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Psychiatry Res. 2015 Jun 30;227(2-3):265-9. doi: 10.1016/j.psychres.2015.02.024. Epub 2015 Apr 1.

Relationships between global assessment of functioning and other rating scales in clinical trials for schizophrenia.

Author information

1
Department of Neuropsychiatry, Keio University, School of Medicine, Tokyo, Japan; Department of Psychiatry, Inokashira Hospital, Tokyo, Japan. Electronic address: takefumi@oak.dti.ne.jp.
2
Department of Neuropsychiatry, Keio University, School of Medicine, Tokyo, Japan; Centre for Addiction and Mental Health, Geriatric Mental Health Program, Toronto, Ontario, Canada.
3
Department of Neuropsychiatry, Keio University, School of Medicine, Tokyo, Japan; Department of Psychiatry, Inokashira Hospital, Tokyo, Japan.
4
Department of Neuropsychiatry, Keio University, School of Medicine, Tokyo, Japan; Department of Psychiatry, Kawasaki City Rehabilitation Medical Center, Kanagawa, Japan.
5
Department of Neuropsychiatry, Keio University, School of Medicine, Tokyo, Japan; Department of Psychiatry, Minami Hannou Hospital, Saitama, Japan.
6
Department of Neuropsychiatry, Keio University, School of Medicine, Tokyo, Japan; Centre for Addiction and Mental Health, Schizophrenia Program, Toronto, Ontario, Canada.
7
Department of Neuropsychiatry, Keio University, School of Medicine, Tokyo, Japan.

Abstract

The relationship between the Global Assessment of Functioning (GAF) with other scales in schizophrenia has rarely been investigated. A systematic literature search was conducted to identify articles that reported the GAF score together with scores in the Positive and Negative Syndrome Scale (PANSS), Clinical Global Impression (CGI) or Brief Psychiatric Rating Scale (BPRS), using MEDLINE, EMBASE and PsycINFO, with keywords of schizophrenia, clinical trial and global assessment of functioning (last search 30 June 2013). Correlational analyses with weighting by the study participant numbers across these rating scales were performed. In 40 clinical trials (n=8000) that reported cross-sectional data on the GAF and PANSS, a significant but modest correlation was noted (Pearson׳s r=-0.401, p<0.0001). Furthermore, a correlation between the GAF and CGI-severity (CGI-S) at study baseline in 38 studies (n=11,315) was robust (r=-0.893, p<0.0001). In longitudinal studies, changes in the GAF scores were negatively correlated with those in the PANSS as well as CGI-S scores (p<0.0001 for both). Data on the BPRS were all statistically significant although relatively scarce. While optimal degree of concordance is undetermined among psychiatric scales that are presumed to be measuring different but overlapping constructs, this study found significant correlations in the GAF and CGI-S or PANSS, both cross-sectionally and longitudinally. The GAF-CGI-S relationship was especially tighter, making it a reliable clinical indicator.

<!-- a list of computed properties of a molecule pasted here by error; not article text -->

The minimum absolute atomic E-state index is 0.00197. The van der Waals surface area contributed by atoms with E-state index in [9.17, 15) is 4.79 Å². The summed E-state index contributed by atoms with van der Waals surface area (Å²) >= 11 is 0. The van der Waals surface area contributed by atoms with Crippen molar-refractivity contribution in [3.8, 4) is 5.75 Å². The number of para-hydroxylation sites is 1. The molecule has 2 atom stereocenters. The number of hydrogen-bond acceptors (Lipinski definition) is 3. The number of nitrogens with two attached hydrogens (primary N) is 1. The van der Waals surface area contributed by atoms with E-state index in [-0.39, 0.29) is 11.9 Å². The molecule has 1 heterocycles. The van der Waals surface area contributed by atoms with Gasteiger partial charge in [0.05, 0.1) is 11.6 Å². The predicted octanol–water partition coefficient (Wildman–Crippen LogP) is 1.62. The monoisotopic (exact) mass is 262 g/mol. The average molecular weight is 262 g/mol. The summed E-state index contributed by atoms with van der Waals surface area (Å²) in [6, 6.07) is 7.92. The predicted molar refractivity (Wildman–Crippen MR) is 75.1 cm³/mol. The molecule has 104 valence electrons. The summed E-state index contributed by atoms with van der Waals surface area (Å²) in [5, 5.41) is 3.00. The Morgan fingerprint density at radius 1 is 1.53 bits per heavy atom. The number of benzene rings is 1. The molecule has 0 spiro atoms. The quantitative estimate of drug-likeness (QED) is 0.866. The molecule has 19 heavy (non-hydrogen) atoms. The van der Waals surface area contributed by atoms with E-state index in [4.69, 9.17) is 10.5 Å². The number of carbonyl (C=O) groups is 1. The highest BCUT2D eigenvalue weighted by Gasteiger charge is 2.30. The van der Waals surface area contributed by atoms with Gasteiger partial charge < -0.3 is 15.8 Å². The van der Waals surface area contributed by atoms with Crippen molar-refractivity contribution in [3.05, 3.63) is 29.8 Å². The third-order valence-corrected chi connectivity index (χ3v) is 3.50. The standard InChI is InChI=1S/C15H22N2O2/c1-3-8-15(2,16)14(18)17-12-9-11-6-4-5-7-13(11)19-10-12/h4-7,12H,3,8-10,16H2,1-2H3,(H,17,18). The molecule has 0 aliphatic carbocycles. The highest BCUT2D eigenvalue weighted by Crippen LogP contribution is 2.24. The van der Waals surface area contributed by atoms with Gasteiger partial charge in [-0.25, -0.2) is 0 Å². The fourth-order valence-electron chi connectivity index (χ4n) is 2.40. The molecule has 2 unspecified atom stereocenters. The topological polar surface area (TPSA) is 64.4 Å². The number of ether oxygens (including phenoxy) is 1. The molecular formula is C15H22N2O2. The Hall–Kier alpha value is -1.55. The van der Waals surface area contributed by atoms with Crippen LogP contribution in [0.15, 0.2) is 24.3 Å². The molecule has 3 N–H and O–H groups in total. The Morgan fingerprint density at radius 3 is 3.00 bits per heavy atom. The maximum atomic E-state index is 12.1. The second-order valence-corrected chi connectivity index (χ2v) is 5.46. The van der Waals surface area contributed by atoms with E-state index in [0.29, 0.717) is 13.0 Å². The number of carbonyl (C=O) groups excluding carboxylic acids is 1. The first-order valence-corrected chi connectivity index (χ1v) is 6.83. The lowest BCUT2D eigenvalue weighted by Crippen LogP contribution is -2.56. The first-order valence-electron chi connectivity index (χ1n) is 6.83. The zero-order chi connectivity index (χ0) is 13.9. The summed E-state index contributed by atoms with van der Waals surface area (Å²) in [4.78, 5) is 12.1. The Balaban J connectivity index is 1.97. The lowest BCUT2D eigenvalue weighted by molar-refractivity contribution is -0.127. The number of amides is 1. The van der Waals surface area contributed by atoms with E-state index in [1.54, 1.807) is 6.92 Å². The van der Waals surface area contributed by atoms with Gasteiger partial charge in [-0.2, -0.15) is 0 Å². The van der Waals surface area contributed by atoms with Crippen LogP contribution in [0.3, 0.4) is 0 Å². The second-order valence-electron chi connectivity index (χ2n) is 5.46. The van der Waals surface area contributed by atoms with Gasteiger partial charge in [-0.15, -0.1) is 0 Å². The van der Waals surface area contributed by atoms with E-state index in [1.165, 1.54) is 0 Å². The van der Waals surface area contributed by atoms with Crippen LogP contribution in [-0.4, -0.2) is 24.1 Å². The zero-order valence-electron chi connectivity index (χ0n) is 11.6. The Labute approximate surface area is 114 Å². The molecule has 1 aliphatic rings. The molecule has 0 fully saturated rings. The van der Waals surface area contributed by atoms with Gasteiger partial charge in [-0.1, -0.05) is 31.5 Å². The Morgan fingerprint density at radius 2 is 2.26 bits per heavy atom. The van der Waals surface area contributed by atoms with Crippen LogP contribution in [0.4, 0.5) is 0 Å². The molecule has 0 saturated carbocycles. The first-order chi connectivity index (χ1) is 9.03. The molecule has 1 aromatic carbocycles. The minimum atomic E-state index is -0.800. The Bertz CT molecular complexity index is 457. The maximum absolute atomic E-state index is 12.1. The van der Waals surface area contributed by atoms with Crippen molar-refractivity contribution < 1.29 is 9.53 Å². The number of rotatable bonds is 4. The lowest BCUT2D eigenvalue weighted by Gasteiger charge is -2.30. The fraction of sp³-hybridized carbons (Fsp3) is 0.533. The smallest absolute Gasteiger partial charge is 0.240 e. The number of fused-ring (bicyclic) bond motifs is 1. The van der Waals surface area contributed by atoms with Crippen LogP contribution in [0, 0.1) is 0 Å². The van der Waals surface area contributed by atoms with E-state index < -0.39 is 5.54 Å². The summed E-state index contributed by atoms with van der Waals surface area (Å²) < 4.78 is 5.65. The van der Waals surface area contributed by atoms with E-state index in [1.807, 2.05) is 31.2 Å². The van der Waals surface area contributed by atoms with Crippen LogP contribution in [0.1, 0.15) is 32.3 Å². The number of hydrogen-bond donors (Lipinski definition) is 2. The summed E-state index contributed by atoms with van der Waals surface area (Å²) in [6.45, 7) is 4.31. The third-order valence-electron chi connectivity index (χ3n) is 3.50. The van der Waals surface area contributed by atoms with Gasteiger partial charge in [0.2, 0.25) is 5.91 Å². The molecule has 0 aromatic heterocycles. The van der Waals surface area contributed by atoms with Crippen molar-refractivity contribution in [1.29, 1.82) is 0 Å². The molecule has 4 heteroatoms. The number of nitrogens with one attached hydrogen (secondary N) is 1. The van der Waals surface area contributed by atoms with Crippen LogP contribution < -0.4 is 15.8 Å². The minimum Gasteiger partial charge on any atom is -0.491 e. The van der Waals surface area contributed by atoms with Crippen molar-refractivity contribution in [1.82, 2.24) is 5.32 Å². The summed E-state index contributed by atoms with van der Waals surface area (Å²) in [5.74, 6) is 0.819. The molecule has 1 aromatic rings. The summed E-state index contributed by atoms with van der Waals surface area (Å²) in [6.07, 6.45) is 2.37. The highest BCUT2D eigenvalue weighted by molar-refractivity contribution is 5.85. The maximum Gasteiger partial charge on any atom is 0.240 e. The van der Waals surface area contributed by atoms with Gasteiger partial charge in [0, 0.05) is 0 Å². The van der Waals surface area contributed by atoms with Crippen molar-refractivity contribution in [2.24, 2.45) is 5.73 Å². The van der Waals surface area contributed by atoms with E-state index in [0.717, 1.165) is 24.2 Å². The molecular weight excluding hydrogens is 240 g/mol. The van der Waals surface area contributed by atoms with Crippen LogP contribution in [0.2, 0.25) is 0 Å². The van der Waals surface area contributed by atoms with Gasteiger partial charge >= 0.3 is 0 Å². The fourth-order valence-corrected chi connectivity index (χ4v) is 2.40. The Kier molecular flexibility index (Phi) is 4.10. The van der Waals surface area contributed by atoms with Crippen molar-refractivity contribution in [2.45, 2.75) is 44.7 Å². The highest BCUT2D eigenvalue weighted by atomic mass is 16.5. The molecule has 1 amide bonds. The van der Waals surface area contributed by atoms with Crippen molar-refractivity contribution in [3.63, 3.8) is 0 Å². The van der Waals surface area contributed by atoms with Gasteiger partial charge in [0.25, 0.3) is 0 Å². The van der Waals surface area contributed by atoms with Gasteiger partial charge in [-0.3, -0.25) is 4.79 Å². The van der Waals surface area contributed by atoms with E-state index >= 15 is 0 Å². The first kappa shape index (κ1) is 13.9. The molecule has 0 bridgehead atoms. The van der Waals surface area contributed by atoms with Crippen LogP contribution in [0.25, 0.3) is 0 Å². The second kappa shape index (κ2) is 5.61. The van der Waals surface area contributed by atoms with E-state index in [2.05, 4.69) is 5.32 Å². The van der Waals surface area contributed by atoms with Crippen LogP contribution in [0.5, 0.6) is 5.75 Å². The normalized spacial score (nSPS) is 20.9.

KEYWORDS:

Clinical global impression; Global assessment of functioning; Outcome; Positive and negative syndrome scale; Schizophrenia

PMID:
25882098
DOI:
10.1016/j.psychres.2015.02.024
[Indexed for MEDLINE]

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